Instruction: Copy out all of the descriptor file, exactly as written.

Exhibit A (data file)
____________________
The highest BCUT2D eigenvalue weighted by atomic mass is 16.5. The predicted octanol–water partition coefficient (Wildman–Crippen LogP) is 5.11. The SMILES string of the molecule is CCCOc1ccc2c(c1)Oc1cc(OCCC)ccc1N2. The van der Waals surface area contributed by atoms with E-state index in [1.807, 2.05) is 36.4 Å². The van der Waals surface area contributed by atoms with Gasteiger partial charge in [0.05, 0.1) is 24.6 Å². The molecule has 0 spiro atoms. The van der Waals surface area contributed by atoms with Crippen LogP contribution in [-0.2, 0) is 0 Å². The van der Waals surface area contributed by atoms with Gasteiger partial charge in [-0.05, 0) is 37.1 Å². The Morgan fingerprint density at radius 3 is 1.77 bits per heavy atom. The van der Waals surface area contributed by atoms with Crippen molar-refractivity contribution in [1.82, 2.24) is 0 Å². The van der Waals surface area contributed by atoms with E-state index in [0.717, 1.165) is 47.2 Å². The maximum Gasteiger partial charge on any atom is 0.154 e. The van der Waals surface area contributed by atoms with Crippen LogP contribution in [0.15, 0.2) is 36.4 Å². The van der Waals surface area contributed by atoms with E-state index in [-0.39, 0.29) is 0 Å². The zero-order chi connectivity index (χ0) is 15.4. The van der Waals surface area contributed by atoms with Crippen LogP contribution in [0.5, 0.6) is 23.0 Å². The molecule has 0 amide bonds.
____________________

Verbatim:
The highest BCUT2D eigenvalue weighted by atomic mass is 16.5. The predicted octanol–water partition coefficient (Wildman–Crippen LogP) is 5.11. The SMILES string of the molecule is CCCOc1ccc2c(c1)Oc1cc(OCCC)ccc1N2. The van der Waals surface area contributed by atoms with E-state index in [1.807, 2.05) is 36.4 Å². The van der Waals surface area contributed by atoms with Gasteiger partial charge in [0.05, 0.1) is 24.6 Å². The molecule has 0 spiro atoms. The van der Waals surface area contributed by atoms with Crippen LogP contribution in [-0.2, 0) is 0 Å². The van der Waals surface area contributed by atoms with Gasteiger partial charge in [-0.05, 0) is 37.1 Å². The Morgan fingerprint density at radius 3 is 1.77 bits per heavy atom. The van der Waals surface area contributed by atoms with Crippen molar-refractivity contribution in [1.82, 2.24) is 0 Å². The van der Waals surface area contributed by atoms with E-state index in [0.717, 1.165) is 47.2 Å². The maximum Gasteiger partial charge on any atom is 0.154 e. The van der Waals surface area contributed by atoms with Crippen LogP contribution in [0.15, 0.2) is 36.4 Å². The van der Waals surface area contributed by atoms with E-state index in [-0.39, 0.29) is 0 Å². The zero-order chi connectivity index (χ0) is 15.4. The van der Waals surface area contributed by atoms with Crippen LogP contribution in [0.5, 0.6) is 23.0 Å². The molecule has 0 amide bonds.